In my first year at Georgetown University, I’ve had the privilege of giving tours to hundreds of prospective students and families. A disproportionately large number of questions I receive relate to Georgetown’s affordability, history of wealth and socioeconomic concerns.
These concerns are a reflection of a problem already known to Georgetown students. Almost three-fourths of Georgetown students are in the top 20% of income-earning families. Furthermore, Georgetown ranks sixth in the nation for the wealthiest student body.
The absence of diversity is a threat to the academic exchange of ideas in the classroom, which is vital for a thoughtful university experience. Georgetown must update its admissions process to better account for socioeconomic diversity.
Compared to peer institutions, like Notre Dame University and Vanderbilt University, Georgetown ranks alarmingly high in its proportion of wealthy students.
Part of this inequality stems from Georgetown’s unique application process. Georgetown is one of the few institutions nationwide that does not use the Common Application (Common App), a portal home to more than 1,000 colleges. Rather, Georgetown uses its own application portal, effectively isolating itself from other colleges in the application process.
Georgetown’s absence from the Common App first creates a financial barrier for applicants, as a $75 fee is due before students can even view the application questions. In contrast, the Common App only requires university-specific fees upon submission.
Georgetown cites its decision to stay off the Common App as an effort to create a pool of students genuinely interested in the university, allowing the university to maintain a higher acceptance rate. Nevertheless, this decision hinders Georgetown’s ability to gain name recognition in lower-income communities.
Staying off the Common App makes Georgetown a not-as-common option in college application discussions for these groups.
Georgetown must use the Common App because high-achieving students from low-income families would be more likely to apply. Moreover, simply scrolling through the Common App portal would introduce these students to Georgetown, as opposed to them having to seek out the application on their own.
Another potential barrier is financial aid.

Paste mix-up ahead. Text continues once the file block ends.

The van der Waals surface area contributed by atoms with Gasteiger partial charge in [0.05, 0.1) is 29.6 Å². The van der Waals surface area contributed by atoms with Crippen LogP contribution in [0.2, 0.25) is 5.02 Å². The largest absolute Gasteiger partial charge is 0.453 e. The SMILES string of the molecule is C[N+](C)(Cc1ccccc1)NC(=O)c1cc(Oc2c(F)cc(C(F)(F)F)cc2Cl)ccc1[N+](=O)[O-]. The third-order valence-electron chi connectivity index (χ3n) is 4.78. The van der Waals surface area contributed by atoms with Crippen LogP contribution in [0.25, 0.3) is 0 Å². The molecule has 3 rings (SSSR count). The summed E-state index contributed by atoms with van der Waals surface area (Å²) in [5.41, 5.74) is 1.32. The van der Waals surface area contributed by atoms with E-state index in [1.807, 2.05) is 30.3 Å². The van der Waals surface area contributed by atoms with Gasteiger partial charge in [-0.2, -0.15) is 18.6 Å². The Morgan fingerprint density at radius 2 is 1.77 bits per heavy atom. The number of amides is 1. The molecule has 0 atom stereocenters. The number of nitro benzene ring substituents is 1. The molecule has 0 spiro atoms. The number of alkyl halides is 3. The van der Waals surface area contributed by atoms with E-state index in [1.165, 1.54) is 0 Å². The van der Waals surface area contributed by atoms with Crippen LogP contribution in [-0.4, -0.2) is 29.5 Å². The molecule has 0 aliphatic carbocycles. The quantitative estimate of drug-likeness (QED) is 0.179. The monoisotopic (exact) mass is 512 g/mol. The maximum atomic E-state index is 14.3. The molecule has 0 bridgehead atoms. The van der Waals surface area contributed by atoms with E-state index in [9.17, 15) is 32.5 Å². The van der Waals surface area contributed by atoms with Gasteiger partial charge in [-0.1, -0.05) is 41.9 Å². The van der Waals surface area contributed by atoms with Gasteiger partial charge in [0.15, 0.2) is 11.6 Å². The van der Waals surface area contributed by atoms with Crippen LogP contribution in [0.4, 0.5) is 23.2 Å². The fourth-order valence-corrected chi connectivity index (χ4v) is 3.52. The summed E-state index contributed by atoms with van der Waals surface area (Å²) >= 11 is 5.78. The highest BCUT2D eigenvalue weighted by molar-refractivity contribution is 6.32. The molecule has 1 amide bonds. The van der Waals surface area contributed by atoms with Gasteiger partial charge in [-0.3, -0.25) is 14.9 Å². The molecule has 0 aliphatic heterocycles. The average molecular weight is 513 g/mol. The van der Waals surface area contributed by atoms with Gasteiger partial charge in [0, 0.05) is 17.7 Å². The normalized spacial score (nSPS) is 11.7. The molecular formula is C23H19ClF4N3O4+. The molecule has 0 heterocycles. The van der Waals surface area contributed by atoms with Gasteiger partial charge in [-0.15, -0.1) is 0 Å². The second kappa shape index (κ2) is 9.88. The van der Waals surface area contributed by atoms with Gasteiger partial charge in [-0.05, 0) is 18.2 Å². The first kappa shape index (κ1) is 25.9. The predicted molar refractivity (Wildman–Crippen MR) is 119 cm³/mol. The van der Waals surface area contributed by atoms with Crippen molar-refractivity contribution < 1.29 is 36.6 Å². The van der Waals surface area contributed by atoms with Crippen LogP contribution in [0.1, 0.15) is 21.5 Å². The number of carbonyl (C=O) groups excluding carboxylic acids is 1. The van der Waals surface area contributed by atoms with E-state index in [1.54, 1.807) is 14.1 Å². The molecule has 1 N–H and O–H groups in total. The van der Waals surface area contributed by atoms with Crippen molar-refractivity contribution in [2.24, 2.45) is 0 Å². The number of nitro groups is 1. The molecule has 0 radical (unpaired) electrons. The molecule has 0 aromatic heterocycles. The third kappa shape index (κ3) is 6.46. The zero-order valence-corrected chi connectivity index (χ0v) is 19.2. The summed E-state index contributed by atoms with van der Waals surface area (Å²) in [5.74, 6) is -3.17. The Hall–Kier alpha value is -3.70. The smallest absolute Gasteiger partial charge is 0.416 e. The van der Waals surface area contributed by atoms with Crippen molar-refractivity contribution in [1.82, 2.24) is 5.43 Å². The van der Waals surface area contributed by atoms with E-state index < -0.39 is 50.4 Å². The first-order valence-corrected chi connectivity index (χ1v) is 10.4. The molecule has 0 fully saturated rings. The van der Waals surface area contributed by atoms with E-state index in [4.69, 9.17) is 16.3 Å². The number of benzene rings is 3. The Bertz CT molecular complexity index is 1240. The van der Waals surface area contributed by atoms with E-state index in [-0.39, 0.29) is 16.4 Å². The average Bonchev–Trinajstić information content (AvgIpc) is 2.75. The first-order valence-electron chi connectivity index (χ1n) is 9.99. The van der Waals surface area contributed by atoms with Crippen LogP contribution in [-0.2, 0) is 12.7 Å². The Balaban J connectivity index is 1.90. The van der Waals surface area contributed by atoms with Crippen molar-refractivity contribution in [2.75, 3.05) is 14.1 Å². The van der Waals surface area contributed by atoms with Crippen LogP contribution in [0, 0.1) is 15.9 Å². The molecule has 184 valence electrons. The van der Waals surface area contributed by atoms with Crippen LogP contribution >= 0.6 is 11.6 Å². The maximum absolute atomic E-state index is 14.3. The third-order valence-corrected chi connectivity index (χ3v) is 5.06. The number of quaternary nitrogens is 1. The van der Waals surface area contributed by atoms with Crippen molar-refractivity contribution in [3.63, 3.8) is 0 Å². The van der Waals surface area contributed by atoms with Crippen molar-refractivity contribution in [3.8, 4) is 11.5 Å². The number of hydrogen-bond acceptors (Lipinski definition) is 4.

Georgetown meets 100% of the demonstrated financial needs of applicants and practices a need-blind financial aid process, but this doesn’t guarantee financial aid to international students who would otherwise qualify — an imperfect policy.
However, due to Georgetown’s relatively low endowment compared to other top 20 schools, the amount of money available for financial aid from the endowment is limited. Although the university could increase that figure, it would have to decrease its spending in other areas.
Although Georgetown allocates 25% of its $1.5 billion endowment to “student aid,” more than Harvard University 19%, Harvard’s endowment is 20 times larger than Georgetown’s. Therefore, Harvard is significantly more generous in their financial aid packages.
There is, however, a solution to Georgetown’s endowment woes; namely, the university should increase its annual draw rate — the amount of money the university is able to use — in order to invest in its students.
Currently, the average college endowment has about a 5% draw rate, meaning that only 5% of an endowment is eligible to be spent annually. By increasing its annual draw rate by just half a percentage point, Georgetown could allocate several million more dollars for financial aid.
President John DeGioia (CAS ’79, GRD ’95) stated in an interview with The Hoya that the Office of Undergraduate Admissions would use socioeconomic status as a proxy in the wake of the Supreme Court’s decision to strike down affirmative action. Georgetown’s recognition of the value of socioeconomic diversity could be indicative of reform in its admissions processes.
Georgetown — one of the most expensive schools in the country — now faces the responsibility of making its education more accessible to low-income students. The university must make tuition more affordable and reduce barriers in its application process by joining the Common App. In addition, the university must allocate more funds for financial aid.
Anvitha Reddy is a sophomore in the School of Foreign Service. This is the first installment of her column, Money Talks.